Corn balance sheets are unchanged and global supplies are lower from last month's report. Average prices narrowed 10¢ on each end to $6-6.40/bu. Global soybean production is down, but average prices are up to 12-12.50/bu.
U.S. feed grain balance sheets for 2011-2012 are unchanged this month. The projected ranges for the season-average corn farm prices is narrowed 10¢ on each end to $6-6.40/bu.
Corn used to produce ethanol in 2011-2012 is projected at 5.0 billion bushels, unchanged again this month. The latest monthly data from the Energy Information Administration (EIA) indicates that average daily ethanol disappearance fell to a 23-month low in January pushing ethanol stocks to a new record high. Weekly EIA ethanol production data suggest average daily ethanol production during February and March has continued to fall hitting its lowest level since early last fall.
Projected 2011-2012 corn feed and residual use is unchanged at 4.6 billion bushels. March 1 stocks indicate a September-February feed and residual disappearance 238 million bushels lower than during the first six months of the 2010-2011 marketing year. Prospects for feed and residual disappearance during the remainder of 2011-2012 will be limited by an improving outlook for summer wheat feeding and the potential for 2012 new-crop corn use during August. The quick start to corn planting this spring and more intended acres across the South raise the potential for a substantial increase in new-crop corn use before the September 1 start of the new marketing year.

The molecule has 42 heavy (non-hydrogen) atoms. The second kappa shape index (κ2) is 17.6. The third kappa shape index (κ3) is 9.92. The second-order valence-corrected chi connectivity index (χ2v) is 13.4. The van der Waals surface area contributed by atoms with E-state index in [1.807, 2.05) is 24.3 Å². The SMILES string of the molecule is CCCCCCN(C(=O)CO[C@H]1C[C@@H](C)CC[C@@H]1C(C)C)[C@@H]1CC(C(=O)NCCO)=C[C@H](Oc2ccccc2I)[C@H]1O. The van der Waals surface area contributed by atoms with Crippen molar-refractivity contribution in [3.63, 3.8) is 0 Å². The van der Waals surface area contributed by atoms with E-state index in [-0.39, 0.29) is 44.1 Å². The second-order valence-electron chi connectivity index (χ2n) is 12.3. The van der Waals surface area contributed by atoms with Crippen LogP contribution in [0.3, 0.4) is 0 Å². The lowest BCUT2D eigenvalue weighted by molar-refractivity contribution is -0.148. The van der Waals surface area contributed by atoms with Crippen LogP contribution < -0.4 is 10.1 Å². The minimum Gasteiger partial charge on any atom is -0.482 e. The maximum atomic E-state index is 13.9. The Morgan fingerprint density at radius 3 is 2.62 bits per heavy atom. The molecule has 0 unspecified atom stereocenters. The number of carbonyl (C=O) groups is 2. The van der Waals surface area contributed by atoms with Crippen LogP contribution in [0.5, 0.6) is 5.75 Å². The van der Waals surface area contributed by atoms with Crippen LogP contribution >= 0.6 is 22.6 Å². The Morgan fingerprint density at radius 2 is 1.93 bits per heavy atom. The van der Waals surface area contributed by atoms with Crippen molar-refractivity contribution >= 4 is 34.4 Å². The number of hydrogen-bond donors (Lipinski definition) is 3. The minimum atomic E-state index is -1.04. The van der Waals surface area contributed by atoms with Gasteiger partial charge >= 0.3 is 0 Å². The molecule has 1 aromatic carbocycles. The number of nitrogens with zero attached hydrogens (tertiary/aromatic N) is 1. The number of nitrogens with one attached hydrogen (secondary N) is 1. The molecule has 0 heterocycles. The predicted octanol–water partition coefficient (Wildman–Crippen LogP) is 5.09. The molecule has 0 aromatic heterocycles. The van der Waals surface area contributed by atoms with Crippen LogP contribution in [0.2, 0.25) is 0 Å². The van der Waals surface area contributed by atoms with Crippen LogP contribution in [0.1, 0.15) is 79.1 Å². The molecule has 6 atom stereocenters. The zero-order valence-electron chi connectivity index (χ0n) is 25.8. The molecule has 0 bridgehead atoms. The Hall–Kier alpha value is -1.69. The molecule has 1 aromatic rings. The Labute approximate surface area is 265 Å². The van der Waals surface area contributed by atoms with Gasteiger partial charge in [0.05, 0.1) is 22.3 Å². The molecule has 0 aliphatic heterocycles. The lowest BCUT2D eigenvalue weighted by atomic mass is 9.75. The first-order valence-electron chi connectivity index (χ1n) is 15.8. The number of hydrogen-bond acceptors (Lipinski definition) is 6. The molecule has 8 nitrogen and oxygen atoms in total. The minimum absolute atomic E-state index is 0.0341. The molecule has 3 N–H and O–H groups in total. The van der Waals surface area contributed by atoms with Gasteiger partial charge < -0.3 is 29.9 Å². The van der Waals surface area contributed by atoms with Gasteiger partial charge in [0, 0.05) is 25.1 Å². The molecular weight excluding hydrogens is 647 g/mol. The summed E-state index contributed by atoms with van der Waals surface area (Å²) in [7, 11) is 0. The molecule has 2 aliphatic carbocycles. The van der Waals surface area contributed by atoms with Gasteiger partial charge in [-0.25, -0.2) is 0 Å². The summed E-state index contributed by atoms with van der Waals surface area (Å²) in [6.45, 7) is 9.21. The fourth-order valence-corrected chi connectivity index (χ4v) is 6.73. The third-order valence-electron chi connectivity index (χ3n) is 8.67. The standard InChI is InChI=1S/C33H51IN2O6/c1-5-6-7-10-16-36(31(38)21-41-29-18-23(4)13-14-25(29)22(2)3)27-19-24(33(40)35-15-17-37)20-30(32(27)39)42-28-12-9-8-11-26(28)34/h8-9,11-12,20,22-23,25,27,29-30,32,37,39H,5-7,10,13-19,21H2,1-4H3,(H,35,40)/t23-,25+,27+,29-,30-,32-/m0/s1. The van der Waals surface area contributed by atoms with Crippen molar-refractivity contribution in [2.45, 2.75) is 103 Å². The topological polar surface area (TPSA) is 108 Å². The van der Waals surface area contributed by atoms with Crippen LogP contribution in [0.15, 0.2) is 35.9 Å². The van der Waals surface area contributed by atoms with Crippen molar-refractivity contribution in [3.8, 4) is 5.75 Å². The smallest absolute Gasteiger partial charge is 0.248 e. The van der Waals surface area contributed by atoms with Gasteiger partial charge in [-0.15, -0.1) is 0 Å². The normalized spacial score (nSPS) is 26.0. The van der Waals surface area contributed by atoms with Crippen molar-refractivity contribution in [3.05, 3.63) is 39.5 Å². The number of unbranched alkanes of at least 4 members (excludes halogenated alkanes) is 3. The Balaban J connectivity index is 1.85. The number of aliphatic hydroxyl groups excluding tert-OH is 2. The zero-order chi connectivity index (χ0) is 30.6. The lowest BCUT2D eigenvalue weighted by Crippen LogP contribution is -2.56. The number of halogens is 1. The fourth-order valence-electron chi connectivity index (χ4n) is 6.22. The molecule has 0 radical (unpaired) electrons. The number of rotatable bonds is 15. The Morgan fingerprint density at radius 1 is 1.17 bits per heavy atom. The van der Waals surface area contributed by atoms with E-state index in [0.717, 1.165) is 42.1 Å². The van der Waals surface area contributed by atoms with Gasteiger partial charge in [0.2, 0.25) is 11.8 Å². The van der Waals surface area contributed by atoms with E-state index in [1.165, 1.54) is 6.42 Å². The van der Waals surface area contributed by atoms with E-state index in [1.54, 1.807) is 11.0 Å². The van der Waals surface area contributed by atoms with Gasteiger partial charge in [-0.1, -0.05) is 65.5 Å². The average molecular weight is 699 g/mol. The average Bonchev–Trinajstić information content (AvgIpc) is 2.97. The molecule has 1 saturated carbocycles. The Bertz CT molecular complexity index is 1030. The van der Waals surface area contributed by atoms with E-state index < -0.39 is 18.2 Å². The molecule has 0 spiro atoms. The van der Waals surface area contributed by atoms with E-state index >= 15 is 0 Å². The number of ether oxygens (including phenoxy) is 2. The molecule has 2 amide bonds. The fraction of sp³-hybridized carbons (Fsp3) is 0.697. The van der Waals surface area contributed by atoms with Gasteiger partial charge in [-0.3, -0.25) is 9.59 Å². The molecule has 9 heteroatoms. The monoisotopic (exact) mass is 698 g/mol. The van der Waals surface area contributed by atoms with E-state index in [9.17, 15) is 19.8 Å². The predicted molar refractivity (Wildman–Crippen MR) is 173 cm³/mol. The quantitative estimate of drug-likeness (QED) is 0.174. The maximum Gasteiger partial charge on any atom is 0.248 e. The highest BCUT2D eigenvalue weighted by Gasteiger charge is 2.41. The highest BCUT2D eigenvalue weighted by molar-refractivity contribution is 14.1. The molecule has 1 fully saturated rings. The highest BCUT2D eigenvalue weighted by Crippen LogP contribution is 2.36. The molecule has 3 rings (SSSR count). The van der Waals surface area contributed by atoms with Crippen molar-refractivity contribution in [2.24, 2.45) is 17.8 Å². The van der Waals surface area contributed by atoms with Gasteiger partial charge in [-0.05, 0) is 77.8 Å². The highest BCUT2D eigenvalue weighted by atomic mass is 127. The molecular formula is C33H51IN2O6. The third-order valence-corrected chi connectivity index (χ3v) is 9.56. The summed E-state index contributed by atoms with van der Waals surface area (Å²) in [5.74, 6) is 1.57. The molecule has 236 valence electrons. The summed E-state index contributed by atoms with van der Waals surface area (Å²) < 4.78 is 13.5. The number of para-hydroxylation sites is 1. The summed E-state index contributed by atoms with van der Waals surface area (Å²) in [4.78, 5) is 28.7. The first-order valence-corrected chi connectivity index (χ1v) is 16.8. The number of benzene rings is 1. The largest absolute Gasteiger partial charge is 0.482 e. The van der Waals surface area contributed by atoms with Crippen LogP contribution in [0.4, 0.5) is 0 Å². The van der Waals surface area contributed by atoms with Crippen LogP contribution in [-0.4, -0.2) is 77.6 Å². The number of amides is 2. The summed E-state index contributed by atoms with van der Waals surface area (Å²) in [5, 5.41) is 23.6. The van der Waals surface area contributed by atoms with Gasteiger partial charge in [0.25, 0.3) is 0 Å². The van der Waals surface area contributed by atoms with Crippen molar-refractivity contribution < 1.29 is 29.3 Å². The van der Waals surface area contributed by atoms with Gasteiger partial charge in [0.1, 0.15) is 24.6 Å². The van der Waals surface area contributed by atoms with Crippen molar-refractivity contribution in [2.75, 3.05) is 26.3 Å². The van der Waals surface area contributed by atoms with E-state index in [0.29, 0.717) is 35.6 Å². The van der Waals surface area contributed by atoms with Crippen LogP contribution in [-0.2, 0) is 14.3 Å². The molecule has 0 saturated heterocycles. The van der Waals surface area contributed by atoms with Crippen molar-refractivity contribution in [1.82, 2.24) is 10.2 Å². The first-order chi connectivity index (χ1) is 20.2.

Global coarse grain supplies for 2011-2012 are projected 4.3 million tons lower mostly on a 4.0-million-ton reduction in corn beginning stocks in China with higher 2010-2011 corn feed and residual use.
Global 2011-2012 corn production is nearly unchanged with a number of notable, but offsetting changes made, many of which reflect the latest available updates to officially reported statistics. Corn production is raised 1.7 million tons for Egypt, 0.6 million tons for Indonesia, 0.4 million tons for Cambodia and 0.2 million tons each for Colombia and Thailand. Production for Mexico is lowered 1.5 million tons based on lower harvested area as government harvest reports suggest last summer’s crop suffered greater losses than previously thought from late planting, sporadic dryness, and an early frost in eastern areas of the south-central Corn Belt. Production for Argentina is reduced 0.5 million tons with lower yields reported for the early planted crop. South Africa production is lowered 0.5 million tons as dryness and late-season heat that persisted through mid-March reduced yield prospects in western areas of the Corn Belt. The resumption in rainfall in late March came too late for much of the crop. Venezuela production is lowered 0.4 million tons with lower reported area and yields and Laos production is lowered 0.3 million tons on lower reported area.